A few years ago, my husband and I drove from Colorado to Nevada. I was enthralled by the rock formations along the way, particularly in Utah. Yellow, red, green, and purple hues covered the mountainscape like watercolor paints gently brushed onto a canvas. The soft colors were in stark contrast to the rugged shape of the landscape. In some places, jagged cliffs predominated. In others, formations of hard rocks were balanced on top of softer stone that had eroded leaving the impression that the landscape had been chiseled away by an ancient Michelangelo. Still other sections were filled with flowing rock formations that looked like piles of sand had slowly broken off of the surface of the mountain and slipped down around its ankles like a crumpled silk robe.
The beauty of the mountains alone is enough to inspire awe, but learning about geology and understanding that millions of years of erosion have sculpted layers of sedimentary rock into the buttes, mesas, and curvaceous canyons I saw along the highway deepened my appreciation for the scenery.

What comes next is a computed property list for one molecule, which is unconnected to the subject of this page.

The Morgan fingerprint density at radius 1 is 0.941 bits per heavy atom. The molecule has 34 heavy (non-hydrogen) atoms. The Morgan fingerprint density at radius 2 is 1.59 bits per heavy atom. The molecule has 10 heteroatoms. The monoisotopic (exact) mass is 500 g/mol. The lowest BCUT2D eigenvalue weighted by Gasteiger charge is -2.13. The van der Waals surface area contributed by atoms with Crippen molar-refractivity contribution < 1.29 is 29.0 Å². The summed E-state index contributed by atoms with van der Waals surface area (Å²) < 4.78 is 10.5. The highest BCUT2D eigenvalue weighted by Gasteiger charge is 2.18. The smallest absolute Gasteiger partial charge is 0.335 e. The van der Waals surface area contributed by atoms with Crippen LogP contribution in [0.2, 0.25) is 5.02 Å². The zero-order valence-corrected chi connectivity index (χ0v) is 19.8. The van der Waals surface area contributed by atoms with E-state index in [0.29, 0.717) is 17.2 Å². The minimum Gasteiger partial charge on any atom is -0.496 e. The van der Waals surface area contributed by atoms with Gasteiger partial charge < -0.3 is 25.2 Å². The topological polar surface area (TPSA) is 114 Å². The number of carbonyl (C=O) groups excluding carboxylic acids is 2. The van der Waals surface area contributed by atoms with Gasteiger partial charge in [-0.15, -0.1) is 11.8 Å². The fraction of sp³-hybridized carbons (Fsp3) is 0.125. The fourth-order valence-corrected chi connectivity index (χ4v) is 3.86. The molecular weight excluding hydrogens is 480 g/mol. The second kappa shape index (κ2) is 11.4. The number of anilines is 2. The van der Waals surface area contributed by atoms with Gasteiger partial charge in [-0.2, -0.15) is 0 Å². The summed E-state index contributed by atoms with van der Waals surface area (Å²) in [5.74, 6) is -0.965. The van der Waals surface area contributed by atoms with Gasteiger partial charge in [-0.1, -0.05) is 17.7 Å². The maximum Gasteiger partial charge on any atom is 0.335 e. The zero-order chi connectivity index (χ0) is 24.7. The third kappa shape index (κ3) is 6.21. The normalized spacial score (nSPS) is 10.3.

When I was younger and a born again Christian, my curiosity about nature was stifled by the belief that the earth is only 6,000 years old and that the entire universe had been created by God in six days.
Although that belief eventually made the universe seem small and claustrophobic to me, at the time, I found solace and inspiration in the idea of creation…
For those of you who can count past ten, and are fundamentalists, I invite you to play a little game with me. (In the figures below, I have actually taken the most conservative estimate on dates and numbers.)